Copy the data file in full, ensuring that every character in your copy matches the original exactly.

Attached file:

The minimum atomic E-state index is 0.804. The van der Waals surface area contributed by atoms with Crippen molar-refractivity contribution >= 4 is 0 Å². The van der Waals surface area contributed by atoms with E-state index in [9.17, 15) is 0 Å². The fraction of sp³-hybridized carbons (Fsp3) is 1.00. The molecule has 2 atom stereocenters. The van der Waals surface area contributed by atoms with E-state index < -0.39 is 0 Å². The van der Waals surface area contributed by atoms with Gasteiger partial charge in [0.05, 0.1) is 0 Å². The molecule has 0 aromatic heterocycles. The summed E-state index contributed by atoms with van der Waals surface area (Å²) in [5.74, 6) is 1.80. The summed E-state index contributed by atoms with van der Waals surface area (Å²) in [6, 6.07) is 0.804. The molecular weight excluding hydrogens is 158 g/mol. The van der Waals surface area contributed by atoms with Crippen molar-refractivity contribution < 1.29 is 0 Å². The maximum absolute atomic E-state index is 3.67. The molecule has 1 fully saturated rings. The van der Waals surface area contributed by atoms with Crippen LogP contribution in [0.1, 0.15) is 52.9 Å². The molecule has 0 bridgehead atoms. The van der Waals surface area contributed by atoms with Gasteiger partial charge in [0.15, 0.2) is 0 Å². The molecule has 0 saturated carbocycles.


The minimum atomic E-state index is 0.804. The van der Waals surface area contributed by atoms with Crippen molar-refractivity contribution >= 4 is 0 Å². The van der Waals surface area contributed by atoms with E-state index in [9.17, 15) is 0 Å². The fraction of sp³-hybridized carbons (Fsp3) is 1.00. The molecule has 2 atom stereocenters. The van der Waals surface area contributed by atoms with E-state index < -0.39 is 0 Å². The van der Waals surface area contributed by atoms with Gasteiger partial charge in [0.05, 0.1) is 0 Å². The molecule has 0 aromatic heterocycles. The summed E-state index contributed by atoms with van der Waals surface area (Å²) in [5.74, 6) is 1.80. The summed E-state index contributed by atoms with van der Waals surface area (Å²) in [6, 6.07) is 0.804. The molecular weight excluding hydrogens is 158 g/mol. The van der Waals surface area contributed by atoms with Crippen molar-refractivity contribution < 1.29 is 0 Å². The maximum absolute atomic E-state index is 3.67. The molecule has 1 fully saturated rings. The van der Waals surface area contributed by atoms with Crippen LogP contribution in [0.1, 0.15) is 52.9 Å². The molecule has 0 bridgehead atoms. The van der Waals surface area contributed by atoms with Gasteiger partial charge in [0.15, 0.2) is 0 Å². The molecule has 0 saturated carbocycles.